Charlotte Wetton reviews Paris Notebook by Tereza Riedlbauchová, translated by Stephan Delbos, The Visible Spectrum, 2020.
If you like the title of ‘Paris Notebook’ you will probably like the poems within it. The first half of the title, ‘Paris’, suggests not only that city (which does literally feature) but also an international cultural capital redolent of love, art and transience. Riedlbauchová’s education and career is outward looking and these poems are pleasingly, vigorously on the move. The book also draws on the European traditions of absurdism and surrealism. This makes for a joyful feast of sometimes surprising images. Riedlbauchová is strongest at imagery, often revealed in, or deepened by, the last line. One typically quotidian image, and one of my favourites is a view from a window: ‘people mixing something in a pan | only their hands visible.’ Others are delightfully original: ‘in one restaurant they had a toadstool head on each table’.
And to the second half of the title: this series of short poems has all the flaws and all the joys of a notebook. A notebook is a personal thing that does not need an external reader. These poems do not give the reader any orientating context; if they offer narrative, it is only fragmentary. The result can be a collection of images and thoughts without intellectual drive. And many short poems placed together can encourage us to read too fast and too flippantly. Some of these poems do feel flippant; there is a ‘take it or leave it’ quality to them; such as ‘a boy on a scooter passes a boy on a bike | otherwise nothing’ or as a last line ‘then my dad appeared out of nowhere’.
On the other hand, these poems could not be accused of lecturing the reader; instead they present pictures and situations. The vocabulary is plain, the syntax intelligible, such as ‘white birds glide slowly over the roof’, and the forms loose but comprehensible. The reader feels that they are not there as an audience to be dazzled with poetic language but to share a moment which is best expressed in poetry.
And there are deep feelings and struggles contained here, though often expressed with a lightness of touch. Here are existential concerns about how we can relate to other people and places, how we can move through the world. Not only the geographic locations of the book – Normandy, Rome etc – but how we inhabit and conceive of spaces in relation to others. Desire thrums through the book; the erotic, but also the desire to experience and understand, and the fear that comes with that. Often the poems’ dream-like state takes us into a symbolic realm, a place suggestive of deeper knowing, playful and painful in turn. It is possible to sit for a long time with one piece, examining its entirety from different perspectives, weighing the truth of it.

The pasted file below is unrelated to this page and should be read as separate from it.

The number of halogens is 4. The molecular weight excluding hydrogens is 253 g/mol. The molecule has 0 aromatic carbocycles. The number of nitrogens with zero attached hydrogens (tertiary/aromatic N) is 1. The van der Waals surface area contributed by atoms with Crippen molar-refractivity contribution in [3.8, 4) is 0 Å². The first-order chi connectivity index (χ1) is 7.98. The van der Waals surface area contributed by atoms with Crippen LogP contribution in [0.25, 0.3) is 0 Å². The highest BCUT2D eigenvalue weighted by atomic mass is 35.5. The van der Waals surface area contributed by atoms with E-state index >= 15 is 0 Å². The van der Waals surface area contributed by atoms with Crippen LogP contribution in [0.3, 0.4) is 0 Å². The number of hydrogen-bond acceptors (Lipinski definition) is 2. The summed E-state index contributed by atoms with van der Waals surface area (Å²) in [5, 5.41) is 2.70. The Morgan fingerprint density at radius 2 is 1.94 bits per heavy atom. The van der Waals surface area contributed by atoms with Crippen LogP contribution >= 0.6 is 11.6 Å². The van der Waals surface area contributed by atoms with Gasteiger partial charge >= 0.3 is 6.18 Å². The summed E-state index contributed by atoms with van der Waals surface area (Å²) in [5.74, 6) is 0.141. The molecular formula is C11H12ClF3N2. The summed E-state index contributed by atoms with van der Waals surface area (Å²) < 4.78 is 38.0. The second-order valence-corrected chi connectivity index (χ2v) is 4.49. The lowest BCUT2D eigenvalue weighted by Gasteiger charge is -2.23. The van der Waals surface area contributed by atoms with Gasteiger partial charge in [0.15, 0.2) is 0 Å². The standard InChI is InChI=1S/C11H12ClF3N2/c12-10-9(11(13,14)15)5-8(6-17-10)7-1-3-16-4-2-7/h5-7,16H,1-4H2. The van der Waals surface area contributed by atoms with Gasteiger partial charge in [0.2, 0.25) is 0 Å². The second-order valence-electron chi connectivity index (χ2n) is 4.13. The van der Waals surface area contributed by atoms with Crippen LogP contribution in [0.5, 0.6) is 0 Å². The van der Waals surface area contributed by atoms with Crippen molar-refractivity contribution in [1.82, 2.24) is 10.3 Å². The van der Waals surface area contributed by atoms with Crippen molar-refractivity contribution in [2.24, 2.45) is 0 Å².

How these poems are received will depend on the reader: whether they are happy with glimpses into another’s life – details sometimes banal, sometimes fantastical – or whether they will find the lack of concept development frustrating. There is depth to this book, but it comes in small bites.
– Charlotte Wetton
Charlotte Wetton is based in West Yorkshire. Her first pamphlet I Refuse to Turn into a Hat-Stand won the Michael Marks Awards 2017. She has been published in Poetry Wales, Staple, Stand, and won a New Writing North award in 2019. She has performed at Aldeburgh and Ledbury festivals; came second in the StAnza Slam, and has a spoken word album, Body Politic. She is currently studying for an MA in Creative Writing at the University of Manchester and will start a PhD there in September. www.charlottewettonpoetry.wordpress.com